Australian Financial Review Smart Invester – 3 September, 2014
The question of which is superior, buying or renting your home, is one that is not as common as some might think. But we think it should be.
Emotion is a powerful thing and more often than not eclipses pragmatism. The Australian dream has always been to own a house, pay it off over 30 years and live debt-free in retirement. But what then?
While the dream has been to own a house, the reality is that very few actually end up living in their dream home. Selecting a property to live in is rarely a commercial decision-making process.
The considerations for the location of where someone wants to live are not driven by capital growth potential or yield, it is more emotional, such as school for the kids, near friends or family maybe and near place of work. This is generally not a financially smart move.
People like to own a house so they can do what they want to it. It provides a greater sense of freedom, particularly if they work for someone rather than being self-employed.
It is nice to be in control of your home life if your work life is largely dictated by someone else. However, this doesn’t always turn out well.
Too many people buy a house and end up with a large mortgage weighing them down for years.
Generally, people take out home loans close to the threshold of what they can afford rather than leaving some room in their borrowing capacity in order to build wealth by investing in property or shares.
An owner-occupied mortgage is bad debt; it provides no tax deductions, must be paid entirely out of the owner’s pocket, and has no rent coming in to assist.
It normally lacks the desired amount of potential for capital growth compared with a well-purchased investment property.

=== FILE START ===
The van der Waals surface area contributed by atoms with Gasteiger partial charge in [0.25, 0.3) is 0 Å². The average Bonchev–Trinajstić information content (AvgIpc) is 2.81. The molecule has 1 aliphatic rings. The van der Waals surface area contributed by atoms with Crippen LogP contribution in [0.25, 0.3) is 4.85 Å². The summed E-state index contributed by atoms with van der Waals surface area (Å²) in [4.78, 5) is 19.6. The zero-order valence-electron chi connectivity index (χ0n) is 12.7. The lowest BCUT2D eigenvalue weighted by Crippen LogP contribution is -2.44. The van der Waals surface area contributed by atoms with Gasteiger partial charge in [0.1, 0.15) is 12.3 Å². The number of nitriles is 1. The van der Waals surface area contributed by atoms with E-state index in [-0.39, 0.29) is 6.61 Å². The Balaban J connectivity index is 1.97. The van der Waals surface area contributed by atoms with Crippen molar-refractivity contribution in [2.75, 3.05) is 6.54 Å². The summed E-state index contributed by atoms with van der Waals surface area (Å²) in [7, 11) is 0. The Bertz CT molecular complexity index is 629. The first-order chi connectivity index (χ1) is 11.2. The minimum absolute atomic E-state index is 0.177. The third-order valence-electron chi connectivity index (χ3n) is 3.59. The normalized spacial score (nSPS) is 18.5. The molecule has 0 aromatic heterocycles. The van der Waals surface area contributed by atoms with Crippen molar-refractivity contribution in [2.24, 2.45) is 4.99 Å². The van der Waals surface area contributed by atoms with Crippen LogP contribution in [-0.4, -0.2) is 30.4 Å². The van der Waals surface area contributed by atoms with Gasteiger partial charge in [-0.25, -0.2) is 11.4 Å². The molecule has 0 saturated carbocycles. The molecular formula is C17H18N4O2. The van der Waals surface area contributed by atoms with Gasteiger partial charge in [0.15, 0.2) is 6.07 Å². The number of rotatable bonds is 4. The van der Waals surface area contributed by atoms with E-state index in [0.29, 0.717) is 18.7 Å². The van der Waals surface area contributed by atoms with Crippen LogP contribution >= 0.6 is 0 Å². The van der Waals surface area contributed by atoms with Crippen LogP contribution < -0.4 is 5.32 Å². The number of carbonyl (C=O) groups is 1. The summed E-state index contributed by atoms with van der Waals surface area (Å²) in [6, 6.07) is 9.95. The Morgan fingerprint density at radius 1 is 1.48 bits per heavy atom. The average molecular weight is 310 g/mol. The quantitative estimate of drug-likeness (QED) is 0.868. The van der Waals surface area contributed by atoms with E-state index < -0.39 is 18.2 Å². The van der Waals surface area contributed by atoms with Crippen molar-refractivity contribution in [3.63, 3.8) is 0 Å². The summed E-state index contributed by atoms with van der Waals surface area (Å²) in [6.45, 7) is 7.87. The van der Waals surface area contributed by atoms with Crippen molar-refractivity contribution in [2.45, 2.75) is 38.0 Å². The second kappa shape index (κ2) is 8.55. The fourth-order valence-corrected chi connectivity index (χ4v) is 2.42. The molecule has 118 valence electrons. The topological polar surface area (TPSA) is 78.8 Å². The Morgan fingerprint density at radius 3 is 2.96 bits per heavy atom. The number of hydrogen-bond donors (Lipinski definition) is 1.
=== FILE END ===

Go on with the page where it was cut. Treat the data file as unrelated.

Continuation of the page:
A home loan debt will also dramatically negatively impact on the ability to borrow, let alone borrow to buy an investment property, certainly for several years for many people. In fact, if your goal is to build wealth the decision to buy rather than rent can be counterproductive.
If wealth building is the primary objective, it is better to buy an investment property instead of a home to live in because the taxman and a tenant help pay for the property.
Investment debt is good debt
Investment debt is known as good debt, as it provides tax deductions. Many lenders add the interest (deductible debt) back into the investor’s borrowing capacity calculations, and this seriously improves the amount a person can borrow.
Interest rate rises matter less as tax deductions and tax deductibility on a lender calculator could rise, and the rent the tenant is paying may be increased.
In a rising interest rate market, rent tends to trend upwards. Additionally, if the investor has purchased well, this will happen anyway due to supply and demand.
Renting and investing provides greater ability to get into the market and on the way to creating wealth, while allowing greater freedom and flexibility to rent in an area where the investor could not normally afford to buy.
Hopefully, the applicant has been smart enough to not pay an excessive amount of rent just to live in a postcode that makes them feel more important.
When someone rents, the landlord pays the insurance, rates and body corporate, if any. The landlord pays to fix things and for the upkeep.
The tenant, therefore, can save more money to invest, compared with living in a property they are on the title of with a mortgage against the title.
Any good mortgage broker should be able to spell out just how much easier it is to buy an investment property than a home.
The upshot to all this is that instead of focusing on the difficulties of first-home buyers, who often struggle to get a toehold in the market, perhaps you should be considering property investment as a way to get your foot in the door to start with.
That way, if you feel compelled to buy a home of your own when children arrive on the scene, you will hopefully have already created enough equity in your investments for a deposit on the property you truly desire.